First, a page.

By Yemi Adedeji, Abuja
Despite commitments by countries and donors to shore up the agricultural sector and to focus support on women farmers, Oxfam has lamented that international donors and governments have failed women farmers due to underfunded policies to mitigate climate change.
An analysis conducted by Oxfam on policies and public investments in six countries showed that women farmers are not getting the resources they need to feed their families and adapt to climate change.
The findings was coming in a year of rising hunger, fueled by conflicts and super-charged weather events, coupled with brutal drought in East Africa that has pushed millions to the brink of famine, and hurricane in the Caribbean and United States.
The report according to Oxfam exposes a sham in the rhetoric and commitments by countries and donors.
The analysis beamed search light on agricultural policies and public investments in Ethiopia, Ghana, Nigeria, Pakistan, the Philippines, and Tanzania, and showed that countries investigated were all struggling to get enough climate adaptation funding.
It revealed that very little money was channeled towards supporting small-scale farmers and helping them become more resilient to climate change; stressing that it’s almost impossible to know how much is really reaching women farmers, a group especially threatened by climate change.
According to the analysis, “in Pakistan, just 26 percent of the $1.17 billion in climate finance they received in 2014 went to adaptation. Worse still, as of this May, Nigeria has received only $15 million for adaptation—a sliver of what others have had. As of last year, multilateral adaptation funding for small-scale farmers totaled just $345 million, far short of the many billions that estimates show developing countries will need.
“To make matters worse, Oxfam found that governments do almost nothing to make sure women farmers benefit from these insufficient amounts of climate and agriculture funding. For example, in Nigeria, climate adaptation policies simply “encourage” women to participate in initiatives, but go no further,” the report said.
The analysis shows that in Nigeria, volatility of prices, weather/climate change, conflict, have made access to food particularly harmful for vulnerable people, which has led to hunger and malnutrition.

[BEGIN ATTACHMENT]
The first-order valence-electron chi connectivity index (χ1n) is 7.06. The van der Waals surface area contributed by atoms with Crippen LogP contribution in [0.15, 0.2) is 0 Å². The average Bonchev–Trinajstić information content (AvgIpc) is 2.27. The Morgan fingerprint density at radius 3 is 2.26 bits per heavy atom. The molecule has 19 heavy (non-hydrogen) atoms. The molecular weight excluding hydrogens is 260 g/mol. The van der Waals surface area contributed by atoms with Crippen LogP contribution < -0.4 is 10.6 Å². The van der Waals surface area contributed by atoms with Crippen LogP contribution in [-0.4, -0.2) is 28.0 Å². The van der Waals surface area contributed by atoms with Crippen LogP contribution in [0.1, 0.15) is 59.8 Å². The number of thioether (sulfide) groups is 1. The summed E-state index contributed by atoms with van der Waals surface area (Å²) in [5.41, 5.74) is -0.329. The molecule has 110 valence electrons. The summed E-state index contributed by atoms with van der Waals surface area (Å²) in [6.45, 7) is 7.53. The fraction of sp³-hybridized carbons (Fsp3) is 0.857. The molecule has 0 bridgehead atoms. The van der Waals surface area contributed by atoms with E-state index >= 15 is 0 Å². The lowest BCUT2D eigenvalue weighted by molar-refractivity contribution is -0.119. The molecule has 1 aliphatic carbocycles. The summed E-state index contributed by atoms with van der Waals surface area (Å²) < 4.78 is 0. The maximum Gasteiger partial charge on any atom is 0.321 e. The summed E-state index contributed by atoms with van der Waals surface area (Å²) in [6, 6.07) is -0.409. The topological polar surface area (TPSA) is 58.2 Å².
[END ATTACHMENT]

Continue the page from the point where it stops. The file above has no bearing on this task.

Abdulazeez Musa, Head of Influencing and Public Engagement, Oxfam in Nigeria , said the need for transformation in food security can’t be more urgent.
“And yet, Nigeria has no shortage of policies in place that could theoretically support small scale farmers. For example, The country’s Vision 20:20 about the economic diversification away from the oil sector; the national agricultural policy with plenty of services to farmers; the Anchor Borrowers program with great linkage to market; the National Agricultural Resilience Framework (NARF) with services for risk management in agriculture, all these policies are commendable”, Musa said.
Also,Rashmi Mistry, Head of Oxfam’s GROW campaign, said that climate change is not some far-off threat, saying it’s here now and putting lives in danger.
He stated;”women on the front lines of climate change can’t continue to struggle on while waiting for money to trickle down to them. Investing directly in women farmers not only helps them and their families, it bolsters the food security for entire communities.”
Oxfam however called on donors, governments to meet the goals of the Paris Agreement and step up their funding aimed at helping communities adapt to climate change.
“Developing countries must increase funding specifically for women farmers. African countries must also honor the Maputo Declaration that commits 10 percent of all government spending to go on agriculture development.These commitments offer huge benefits. Discriminatory attitudes and policies mean women farmers produce about 20 to 30 percent less than men – closing this gap would lift millions out of hunger and poverty.”
“Poverty discriminates against women, and it is policies and attitudes of countries such as these that reveal why that happens. If governments don’t adopt policies that clearly target women farmers, then they will be forgotten and left at the mercy of climate disasters they did nothing to cause,” Mistry noted.